The Civil Service Commission of a country is responsible for the appointment, transfer and exercising disciplinary control over all Civil Servants under her. In Nigeria, it is commonly referred to as ‘Government Work’ while the Civil Servants are called ‘Government Workers’.
From the 1950’s to the 1990’s, the Civil Service Commission was easily the largest employer of labour. The biggest attraction for joining the service was the expected payment of gratuity and pensions after retirement. It was (and still is in many instances) so appealing that parents regarded ‘government work’ as the right type of job for their children. The job was held in such high esteem that till date (in my early 30s), my parents still call praying thus: (I will translate to English because the prayer is said in my mother tongue) “I pray that you people will get a government job that will pay your pension …”.
Two years ago, my dad called one evening and repeated the popular demand prayer. I couldn’t hold back anymore and solicited for a redirected prayer point for my siblings and me. I suggested that he pray thus; “God should bless your children in their various careers and let them reap the good of the land”. Enough of the government job and pension matter, in fact, I have a Retirement Savings Account with a PFA even as a private sector worker so it’s not only the government that pays pension now”, I said angrily. Furthermore, “People have sojourned in this Lagos and have made it for life so key into that grace for us and stop the prayer of limitation”, I enthused. In his usual calm and gentility, he accepted and we ended the conversation.
Granted, the civil service is perhaps the most important administrative system which acts as an indispensable tool for governance and as such should be a very strong and productive part of the economy. The civil service is the life wire that plays pivotal roles in creating the enabling environment vis-à-vis the regulatory machinery necessary for the private sector and indeed the government to operate optimally for the overall wellbeing of the nation and the citizenry. It creates value by originating, facilitating, and implementing policies that push the economy in the right direction as well as providing services that serve the public good.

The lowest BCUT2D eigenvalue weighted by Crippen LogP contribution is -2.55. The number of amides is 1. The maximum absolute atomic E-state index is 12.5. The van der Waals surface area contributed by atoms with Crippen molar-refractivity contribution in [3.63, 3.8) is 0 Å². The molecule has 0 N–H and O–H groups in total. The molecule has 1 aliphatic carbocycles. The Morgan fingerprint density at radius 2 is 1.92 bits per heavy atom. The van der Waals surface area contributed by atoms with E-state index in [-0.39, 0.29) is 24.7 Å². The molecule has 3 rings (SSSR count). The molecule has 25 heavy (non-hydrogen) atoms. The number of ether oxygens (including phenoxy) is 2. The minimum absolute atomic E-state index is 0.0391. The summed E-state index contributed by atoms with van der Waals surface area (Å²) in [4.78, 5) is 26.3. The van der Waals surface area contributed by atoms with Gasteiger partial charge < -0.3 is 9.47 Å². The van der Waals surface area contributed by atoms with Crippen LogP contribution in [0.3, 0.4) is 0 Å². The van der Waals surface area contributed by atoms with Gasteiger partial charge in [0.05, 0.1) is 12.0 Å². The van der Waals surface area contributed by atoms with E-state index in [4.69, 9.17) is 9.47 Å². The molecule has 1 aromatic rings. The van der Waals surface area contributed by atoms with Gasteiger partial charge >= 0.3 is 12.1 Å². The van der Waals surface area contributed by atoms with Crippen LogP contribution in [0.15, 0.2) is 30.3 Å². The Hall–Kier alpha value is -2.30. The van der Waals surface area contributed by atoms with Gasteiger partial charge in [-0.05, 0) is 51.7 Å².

The sheer importance alone of the civil service function should make it a highly competitive sector with the best brains from across the country vying for a place in the different ministries. Working in the civil service should naturally be very attractive and based on competitive edge, comparative advantage and innovations. Ironically the aforementioned are missing as there is little or no competitive advantage or innovation that would attract a fraction of the population. Unfortunately, Nigerians hustle for jobs in government agencies in other to ghost in and out while running their private businesses. The porosity in the system is disheartening and worrisome.
An encounter with workers in government agencies for certain basic documentation (voters’ card, national identity card, international passport, etc) can be frustrating, infuriating and everything in-between. You are practically expected to bribe your way to get anything from the agencies.
The civil service had problems. It battles widespread corruption, weak governance structure, lack of accountability and waste. In many instances the basic work tools are unavailable. In addition, ‘Godfatherism’ is another major issue to battle in the commission. Jobs are given based on political connections. The not-so-recent recruitment into the CBN, NNPC and other supposedly lucrative government establishment comes to mind. The blowback is that little if any disciplinary actions can be taken against these ‘political appointees.’
The resultant effect is poor productivity in the civil service which the commission urgently needs to contend with.
Sadly, in spite of the poor productivity (or perhaps because of it) many are very quick to seize every opportunity to demand bribes at the junior levels while at the top, it is both the collection of bribes and embezzlement of allocations or project funds. The few that are sincere and diligent about the work are invariably perceived are saboteurs.
Several people in the civil service are technologically inept; certain government agencies have unused computer gadgets because the personnel lack the technical know-how. In this era when the private sector is embracing modern technologies daily and retraining personnel, the civil service appears to be making little or no effort in this regard.
Undoubtedly, it is very bothersome that capable hands that should be employed in the civil service are roaming the streets because they do have no ‘connections’ to get there. This should not be so. Recruitment into the service must be open and transparent at all times. The best must be able to serve the nation if they so desire.
To move forward as a nation, civil servants must be trained on public policy and administration detailing the roles and proper job etiquette. They must be made to know they are the ambassadors of the government who people look up to.
Indeed, beyond the famed job security and the assured pension at retirement, civil servants must be empowered to the job that they are employed to do, in terms of productivity tools and necessary training. Equally stringent measures should be employed to discipline erring staff regardless of their political affiliations in other to sanitise the system and increase productivity.
The civil service when functioning optimally contributes to making governance more effective and impactful. Civil service reform should not be a bye-word for retrenchment of workers. It should rather be about positioning the service for greater productivity.
The task to reform and transform the civil service, consistently and constantly, is one the commission must devote it greatest energies to.
PR Consultant in Lekki, Lagos